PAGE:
Monday, April 13, 2009

Lobster Chowder+Yoga Class= UGH

This post is part of Fight Back Fridays! Hosted by Food Renegade

Having spent parts of Easter weekend at home with my parents it was great to be surrounded by ocean, crazy wind and lobsters. Fishing was a part of almost every single conversation, it was fantastic. I walked into the house and dad had about a dozen lobsters alive on the front step in a crate and another six or so already being steamed on the stove. Mom was a little miffed that he had brought so many, but dad gives lobsters and the meat as gifts during holiday seasons. So, mom was relegated to shelling dozens of lobsters before our pork meal was to be prepared... I got to stand next to her and eat my favourite part- the legs. I offered to help, but really I am so much slower than she is at shelling lobsters. At my house we never ate lobsters straight out of the shell- way too much work for a meal. We always had them creamed or in a chowder... yum!

Of course I got about four lobsters worth of meat to bring back with me and so I made a chowder tonight. Lobster chowder is my favourite way to have lobster and I thought I'd share my easy easy recipe with you!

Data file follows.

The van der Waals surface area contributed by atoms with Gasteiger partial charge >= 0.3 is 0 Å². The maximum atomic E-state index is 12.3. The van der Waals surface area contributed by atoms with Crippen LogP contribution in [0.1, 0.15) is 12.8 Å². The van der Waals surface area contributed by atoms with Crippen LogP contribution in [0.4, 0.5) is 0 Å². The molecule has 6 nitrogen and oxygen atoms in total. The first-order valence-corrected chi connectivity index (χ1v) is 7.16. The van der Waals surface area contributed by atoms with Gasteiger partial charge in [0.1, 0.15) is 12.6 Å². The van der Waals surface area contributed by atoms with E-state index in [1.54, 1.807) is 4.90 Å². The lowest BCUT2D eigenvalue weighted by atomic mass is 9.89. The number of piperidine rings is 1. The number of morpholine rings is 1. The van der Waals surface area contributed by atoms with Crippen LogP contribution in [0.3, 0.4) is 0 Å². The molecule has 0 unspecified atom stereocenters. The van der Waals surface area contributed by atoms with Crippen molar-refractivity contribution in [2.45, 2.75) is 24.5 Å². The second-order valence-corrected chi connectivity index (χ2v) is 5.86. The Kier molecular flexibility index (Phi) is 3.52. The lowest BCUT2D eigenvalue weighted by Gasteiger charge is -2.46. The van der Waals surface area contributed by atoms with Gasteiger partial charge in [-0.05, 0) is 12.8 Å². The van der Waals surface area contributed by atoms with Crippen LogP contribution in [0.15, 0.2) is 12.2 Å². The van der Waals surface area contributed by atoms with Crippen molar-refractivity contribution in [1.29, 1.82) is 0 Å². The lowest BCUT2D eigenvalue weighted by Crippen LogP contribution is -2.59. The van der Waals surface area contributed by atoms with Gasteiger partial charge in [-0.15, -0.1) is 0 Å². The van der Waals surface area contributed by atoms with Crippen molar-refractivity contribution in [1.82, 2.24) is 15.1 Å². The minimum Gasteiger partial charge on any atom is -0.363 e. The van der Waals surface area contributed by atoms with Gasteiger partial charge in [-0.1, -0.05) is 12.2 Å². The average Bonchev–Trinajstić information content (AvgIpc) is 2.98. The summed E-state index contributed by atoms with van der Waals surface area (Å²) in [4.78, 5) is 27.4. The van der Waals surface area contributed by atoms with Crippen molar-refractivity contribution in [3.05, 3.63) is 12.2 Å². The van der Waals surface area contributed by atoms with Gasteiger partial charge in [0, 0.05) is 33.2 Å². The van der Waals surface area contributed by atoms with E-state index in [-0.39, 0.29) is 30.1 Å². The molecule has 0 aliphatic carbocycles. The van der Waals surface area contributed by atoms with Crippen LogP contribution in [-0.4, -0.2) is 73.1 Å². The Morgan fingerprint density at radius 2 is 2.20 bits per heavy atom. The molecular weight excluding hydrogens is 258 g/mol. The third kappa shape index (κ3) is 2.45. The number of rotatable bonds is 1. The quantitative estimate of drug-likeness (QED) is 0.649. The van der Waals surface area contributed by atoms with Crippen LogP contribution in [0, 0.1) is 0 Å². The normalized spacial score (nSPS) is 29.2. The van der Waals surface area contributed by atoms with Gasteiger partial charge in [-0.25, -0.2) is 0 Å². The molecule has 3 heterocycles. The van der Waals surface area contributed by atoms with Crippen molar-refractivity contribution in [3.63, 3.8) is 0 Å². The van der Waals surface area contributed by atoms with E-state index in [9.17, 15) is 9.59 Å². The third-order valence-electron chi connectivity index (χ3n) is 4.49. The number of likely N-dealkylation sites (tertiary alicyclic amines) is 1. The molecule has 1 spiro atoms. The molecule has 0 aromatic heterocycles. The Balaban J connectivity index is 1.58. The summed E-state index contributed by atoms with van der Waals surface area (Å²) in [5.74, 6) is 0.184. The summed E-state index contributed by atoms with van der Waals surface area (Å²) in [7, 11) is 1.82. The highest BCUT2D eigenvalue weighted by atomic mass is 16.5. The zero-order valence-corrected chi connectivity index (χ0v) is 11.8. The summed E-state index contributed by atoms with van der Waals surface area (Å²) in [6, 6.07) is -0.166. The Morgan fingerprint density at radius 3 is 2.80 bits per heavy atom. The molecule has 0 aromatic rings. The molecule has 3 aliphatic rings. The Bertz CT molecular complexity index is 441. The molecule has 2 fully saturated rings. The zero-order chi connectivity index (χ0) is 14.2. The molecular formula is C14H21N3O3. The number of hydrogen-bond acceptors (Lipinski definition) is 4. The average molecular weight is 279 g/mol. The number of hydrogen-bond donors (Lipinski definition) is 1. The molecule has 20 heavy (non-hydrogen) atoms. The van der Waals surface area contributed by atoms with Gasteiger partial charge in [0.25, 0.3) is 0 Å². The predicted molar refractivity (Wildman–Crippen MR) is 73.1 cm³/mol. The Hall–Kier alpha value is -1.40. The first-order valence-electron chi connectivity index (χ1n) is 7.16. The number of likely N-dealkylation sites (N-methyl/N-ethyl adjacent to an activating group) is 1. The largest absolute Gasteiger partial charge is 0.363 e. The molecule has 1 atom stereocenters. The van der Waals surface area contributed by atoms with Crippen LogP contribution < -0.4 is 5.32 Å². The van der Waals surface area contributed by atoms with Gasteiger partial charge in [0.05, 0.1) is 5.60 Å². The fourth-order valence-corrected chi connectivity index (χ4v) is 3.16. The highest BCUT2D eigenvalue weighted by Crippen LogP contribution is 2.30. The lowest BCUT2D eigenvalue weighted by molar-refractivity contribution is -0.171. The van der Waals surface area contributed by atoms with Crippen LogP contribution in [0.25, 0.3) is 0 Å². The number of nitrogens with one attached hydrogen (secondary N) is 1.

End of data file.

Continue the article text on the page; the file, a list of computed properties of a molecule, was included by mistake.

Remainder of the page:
First; three tips on shelling lobsters that I had to learn by calling my mother:
what you need: A VERY sharp and large knife (think chopping knife), a fork, a rolling pin/jam jar, a small shelling scooper dealy (comes with kits- a long thin instrument will work too).

1. The claws have a sweet spot, trust me. Take your knife, turn the claw "palm up" and (after taking the small "thumb" off) chop between the "thumb" joint and the end. The claw should crack right down the middle and snap apart... if your knife is sharp enough.

2. Twist the tail off, then twist the little fan part at the end off. Take the tail, "face up" in your hand and with your fork hook into the 'belly' and pull the tail out.

3. The leg meat is the BEST part (along with the knuckles of the claws). An easy way to get the meat out is to take a rolling pin/jam jar and roll along the legs, squishing the meat out! mmmm.